Brooke Renteria moved to a studio in Fort Greene, Brooklyn, from California two years ago. All she had to unpack were her suitcases. The unit of less than 400 square feet in Caesura, an apartment building cater-corner from the Brooklyn Academy of Music, came with a Murphy bed, a built-in table/desk and a 49-inch smart TV.
Ms. Renteria, who is 24 and works in tech, also had access to the building’s Common Goods room, a basement closet stocked with household items that residents could check out for free. Among the dozens of objects: a sewing machine, a Ninja professional blender and a white porcelain dinner service for 12.
“I think I used a chair or two from there” when friends were visiting, she said recently as she passed through Caesura’s lobby, where candy jars held pet treats and a monitor flashed details about yoga classes.
Caesura is not cheap. When the 12-story building with 123 units opened in 2018, its 34 furnished micro studios started at $2,588 a month for 314 square feet. Ms. Renteria pays $2,900 for hers. But unlike the swimming pools and fancy gyms in many of Brooklyn’s newly sprouted towers, Caesura’s Common Goods are an amenity geared toward thrift rather than luxury, a way to declutter tight quarters and encourage tenants to participate in the philosophically and ecologically benevolent culture of sharing.
Common Goods are meant to “support affordability, reduce consumption and enhance residents’ sense of being part of a larger community,” said Joshua Haggarty, the associate developer of asset management at Jonathan Rose Companies, Caesura’s developer. The program was created in the same spirit of sociability as the building’s fitness center, rooftop garden and bike storage room, he said.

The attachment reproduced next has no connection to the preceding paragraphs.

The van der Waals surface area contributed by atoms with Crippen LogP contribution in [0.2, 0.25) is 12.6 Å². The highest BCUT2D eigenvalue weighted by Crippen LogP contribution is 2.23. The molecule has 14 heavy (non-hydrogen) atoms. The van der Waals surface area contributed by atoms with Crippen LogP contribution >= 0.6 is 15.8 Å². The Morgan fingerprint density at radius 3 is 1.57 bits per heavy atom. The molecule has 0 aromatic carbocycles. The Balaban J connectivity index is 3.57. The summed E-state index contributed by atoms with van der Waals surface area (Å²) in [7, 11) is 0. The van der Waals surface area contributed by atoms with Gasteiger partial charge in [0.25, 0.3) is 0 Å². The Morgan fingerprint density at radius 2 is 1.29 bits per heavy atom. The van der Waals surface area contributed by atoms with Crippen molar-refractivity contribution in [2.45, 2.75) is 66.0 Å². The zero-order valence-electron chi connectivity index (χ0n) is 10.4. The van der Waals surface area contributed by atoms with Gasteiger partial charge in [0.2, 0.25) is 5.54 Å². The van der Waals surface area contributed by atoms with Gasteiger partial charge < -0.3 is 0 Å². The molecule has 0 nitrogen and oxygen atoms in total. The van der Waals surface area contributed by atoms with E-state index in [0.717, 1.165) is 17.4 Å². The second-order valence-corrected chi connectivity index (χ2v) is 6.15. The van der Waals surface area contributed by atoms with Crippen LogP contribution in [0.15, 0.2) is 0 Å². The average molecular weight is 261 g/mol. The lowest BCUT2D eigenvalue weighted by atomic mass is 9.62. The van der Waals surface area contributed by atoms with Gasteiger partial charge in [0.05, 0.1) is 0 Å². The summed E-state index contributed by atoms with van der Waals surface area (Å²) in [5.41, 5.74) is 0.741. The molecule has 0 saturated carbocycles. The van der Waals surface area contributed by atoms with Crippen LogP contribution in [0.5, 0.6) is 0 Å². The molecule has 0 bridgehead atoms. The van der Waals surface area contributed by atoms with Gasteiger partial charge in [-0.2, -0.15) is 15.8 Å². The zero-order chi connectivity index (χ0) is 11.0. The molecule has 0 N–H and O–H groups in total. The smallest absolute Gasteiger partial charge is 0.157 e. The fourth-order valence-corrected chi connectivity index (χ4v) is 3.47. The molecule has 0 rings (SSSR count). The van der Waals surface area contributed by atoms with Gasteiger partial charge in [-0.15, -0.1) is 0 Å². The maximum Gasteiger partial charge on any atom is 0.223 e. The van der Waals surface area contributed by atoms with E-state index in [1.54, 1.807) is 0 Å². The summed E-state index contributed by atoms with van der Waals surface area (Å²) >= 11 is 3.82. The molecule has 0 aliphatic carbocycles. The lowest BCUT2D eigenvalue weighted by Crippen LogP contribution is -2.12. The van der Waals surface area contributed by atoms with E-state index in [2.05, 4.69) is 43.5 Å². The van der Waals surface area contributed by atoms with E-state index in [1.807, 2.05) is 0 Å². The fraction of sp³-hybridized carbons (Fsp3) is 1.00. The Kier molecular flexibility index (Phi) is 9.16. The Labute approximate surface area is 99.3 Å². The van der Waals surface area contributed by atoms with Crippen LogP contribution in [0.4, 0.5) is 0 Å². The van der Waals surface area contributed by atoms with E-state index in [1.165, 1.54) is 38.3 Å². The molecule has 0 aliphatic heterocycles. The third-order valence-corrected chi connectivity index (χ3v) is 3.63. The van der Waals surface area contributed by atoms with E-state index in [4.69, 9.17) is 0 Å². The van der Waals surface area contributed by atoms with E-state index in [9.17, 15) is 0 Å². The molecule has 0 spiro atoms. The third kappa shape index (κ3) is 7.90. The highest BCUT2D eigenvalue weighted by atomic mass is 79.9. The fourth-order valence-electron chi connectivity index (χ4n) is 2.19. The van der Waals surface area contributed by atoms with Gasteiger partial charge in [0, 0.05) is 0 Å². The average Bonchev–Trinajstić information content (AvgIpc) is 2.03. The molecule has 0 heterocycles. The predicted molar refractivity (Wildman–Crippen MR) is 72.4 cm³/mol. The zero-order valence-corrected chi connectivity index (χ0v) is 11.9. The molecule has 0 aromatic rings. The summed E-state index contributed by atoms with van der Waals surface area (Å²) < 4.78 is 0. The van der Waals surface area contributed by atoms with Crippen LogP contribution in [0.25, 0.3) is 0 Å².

It remains unique among the Rose Companies’ 80 properties in 11 states. Mr. Haggarty said that while older buildings owned or acquired by the developer do not have the space for the program, Common Goods will be part of two soon-to-be-completed rental buildings: Sendero Verde in East Harlem and NC5 in Philadelphia. (At present, neither website promotes the amenity.)
In his 2020 book “The Longing for Less: Living with Minimalism,” Kyle Chayka reported that “the average American household possesses over 300,000 items.” From the dawn of the modern sharing economy, entrepreneurs have wrestled with marketplaces for the short-term use of the kinds of purchases that tend to idle in households: things like power drills, punch bowls, tents and tripods.
What has been learned through the birth and death of numerous start-ups is that convenience and trust are crucial to sharing. Apartment buildings are logical centers for exchange because residents don’t have to go far to borrow an object, and interactions are with the building management or neighbors.
Landlords increasingly see shared goods as a perk for attracting and keeping tenants. And they are experimenting with a variety of distribution methods.
Like Caesura, the new Citizen W10 apartment building, in downtown Denver, buys and maintains goods that tenants can borrow. But its offerings are athletic — bikes, tents, scooters, longboards. Lease holders may borrow up to two items for free: bikes and trolley carts for up to 24 hours, and everything else for up to five days.
Angela Harris, of Trio Design in Denver, which worked on the building’s interiors, said the gear room was conceived with a “double bonus approach”: Residents are not only spared investment in sporting equipment, but can “go out and enjoy it together.”
For her client’s benefit, the room is visible from the lobby, so prospective residents can peek in and be impressed.
Other buildings are making use of technology-driven platforms that offer a broad menu of household and entertainment goods and automate the process of borrowing them.
Brevvie, founded in Irvine, Calif., in 2017, specializes in product-distribution units that are similar to vending machines. They are stocked with household and recreational goods and placed in apartment buildings, dorms and retail stores. The company, whose name is a contraction of the phrase “briefly rent everything,” selects the objects based on their durability, desirability and location. (Surfboards in California; backpacks in Washington State.)